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Keeping the customer satisfied - PC Retail

Keeping the customer satisfied

What's the key to good customer service, and how can it help you get an edge over your competitors? Ian Osborne takes a look at the best tips out there?
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Let's be honest, customer service isn't the most exciting part of your business plan.

It's not a revenue stream, it eats resources while offering benefits that are extremely hard to quantify, and your customers need convincing that good support is worth a few more pence at the tills. And whose job is it anyway?

Naturally, resellers and retailers must offer an aftercare service, but could the distribution end of the industry benefit from offering support services of their own?

"Professional services are growing in popularity amongst distributors, but this is not the norm," says Andy Hill, customer services manager at Interface Solutions. "We believe we're still relatively unique.

"Our professional services now form an important part of our business which we intend to develop in line with customer demand, and to remain ahead of the competition."

Paul Chung, marketing manager at Edimax Technology, agrees. "We treat technical support and aftercare service as one of our major marketing strategies. I believe our service exceeds the channel average as we provide the local touch and lifetime technical support services with no extra fee, rather than offering overseas call centres and limited period of technical support."

Symantec's customer support department has just been awarded the 2008 Service & Support Professionals Association (SSPA) STAR Award for 'Best Online Support' and named runner-up in the 'Best Embedded Product Support – Software' category, so Norton channel sales director Lee Sharrocks is feeling bullish.

"Our customers and partners are central to everything we do and delivering industry-best customer support has always been one of our main objectives," he insists. "Our channel partners can benefit from our prompt and professional customer and technical support and aftercare, which they can pass on to their customers with confidence."

Yet the advantages offered by customer services are difficult to quantify on a balance sheet, and when times are tough, it's tempting to cut back to keep the prices down. Paul Chung thinks that's a really bad idea. "I treat support and after-sales service as a sales tool," he explains.

"We can turn enquiries into a direct sales opportunity. For example, if end users seek advice in setting up a wireless router, we can recommend related products such as a wireless repeater or high-gain antenna. Therefore, cutting back is not a good solution in the current situation."

Sharrocks says Symantec won't be cutting back any time soon either. "Customer loyalty is key to Symantec's long-term profitability and growth," he says.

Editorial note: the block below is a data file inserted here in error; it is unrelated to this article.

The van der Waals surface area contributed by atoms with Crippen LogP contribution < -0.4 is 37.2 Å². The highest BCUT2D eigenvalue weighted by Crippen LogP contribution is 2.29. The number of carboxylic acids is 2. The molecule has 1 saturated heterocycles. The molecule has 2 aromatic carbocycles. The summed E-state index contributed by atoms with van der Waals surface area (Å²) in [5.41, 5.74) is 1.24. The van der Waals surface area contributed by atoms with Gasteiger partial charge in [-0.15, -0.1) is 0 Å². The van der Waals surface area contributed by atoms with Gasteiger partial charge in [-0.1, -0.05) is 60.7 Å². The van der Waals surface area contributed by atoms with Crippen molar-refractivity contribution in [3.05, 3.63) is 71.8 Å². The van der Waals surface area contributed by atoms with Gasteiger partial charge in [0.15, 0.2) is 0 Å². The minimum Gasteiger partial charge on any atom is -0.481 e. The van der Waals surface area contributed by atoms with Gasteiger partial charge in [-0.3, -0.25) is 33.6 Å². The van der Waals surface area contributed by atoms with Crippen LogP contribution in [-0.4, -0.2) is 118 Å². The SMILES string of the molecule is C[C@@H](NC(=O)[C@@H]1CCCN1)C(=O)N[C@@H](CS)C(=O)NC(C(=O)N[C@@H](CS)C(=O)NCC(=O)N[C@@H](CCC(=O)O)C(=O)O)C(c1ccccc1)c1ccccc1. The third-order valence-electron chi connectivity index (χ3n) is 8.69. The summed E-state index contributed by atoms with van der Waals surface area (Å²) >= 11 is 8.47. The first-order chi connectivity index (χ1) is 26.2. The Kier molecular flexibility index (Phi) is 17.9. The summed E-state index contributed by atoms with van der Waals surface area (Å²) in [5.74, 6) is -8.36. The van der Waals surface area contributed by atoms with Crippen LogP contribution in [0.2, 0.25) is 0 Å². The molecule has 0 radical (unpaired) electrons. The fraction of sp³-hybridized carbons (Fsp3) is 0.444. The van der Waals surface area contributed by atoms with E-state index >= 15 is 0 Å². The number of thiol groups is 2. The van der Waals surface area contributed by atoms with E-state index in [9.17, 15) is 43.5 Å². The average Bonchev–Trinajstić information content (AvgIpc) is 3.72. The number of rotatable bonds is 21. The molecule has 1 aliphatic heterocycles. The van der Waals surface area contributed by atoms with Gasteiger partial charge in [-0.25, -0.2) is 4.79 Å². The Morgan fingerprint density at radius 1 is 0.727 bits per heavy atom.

"Support is a critical differentiator and driver of loyalty for customers and partners alike, which is why we remain highly focused on delivering high-level customer service and support from the point of purchase through to installation and ongoing use."

"You cannot pull the plug on support at any stage, pre-sale or post-sale," echoes Hill. "Interface will certainly not be doing so. We're great believers in good quality service and customers will pay a little extra to secure that."
Naturally, this is a message that must be communicated.

Again from Hill: "Customers must look at costs for outsourcing professional services versus costs for doing it in-house. If we can manage a roll-out for a customer and take that headache away, the reseller can be doing something instead.

"We're saving time and cost and allowing them to focus on new business. The value-add we deliver allows resellers to take on more deals."

"The major issue is to determine our market segment," says Chung. "One of our customers told us they recommend our products because we have a flexible and friendly technical support team in the UK.

"Even if this increases the price a little, they still maintain a high profit margin and can buy with confidence. They would not easily take a risk on other products with a lower price, but no good service record."

And finally, does the channel invest enough in customer support, or is there room for improvement? "Most companies believe they deliver a superior customer experience, but research has shown that most customers disagree," says Sharrocks.

"The perception gap can be dramatic. And it's no surprise that research also shows companies whose customers are happy with the customer experience have significantly better customer retention and annual sales."

"We will continue to push professional services to resellers and continue to grow this side of the business," echoes Hill. "For resellers, there's a significant cost attached to providing this kind of service, a cost not all resellers can afford to take on. Professional services through distributors enables resellers to continue focussing on sales and bringing in business."

Chung points to pre-emptive solutions alongside customer services. "The channel has invested a lot of money in technical support," he argues.

"Networking vendors are trying to improve the ease of use of their products, as they can't only rely on a technical support team which already has heavy workload. We're introducing the new set-up wizard CD for which customers don't need networking knowledge; they can use the CD and go through a few easy steps to get it up and running."

So if our channel experts are to be believed, one thing's for certain – we reduce our commitment to customer services at our peril.

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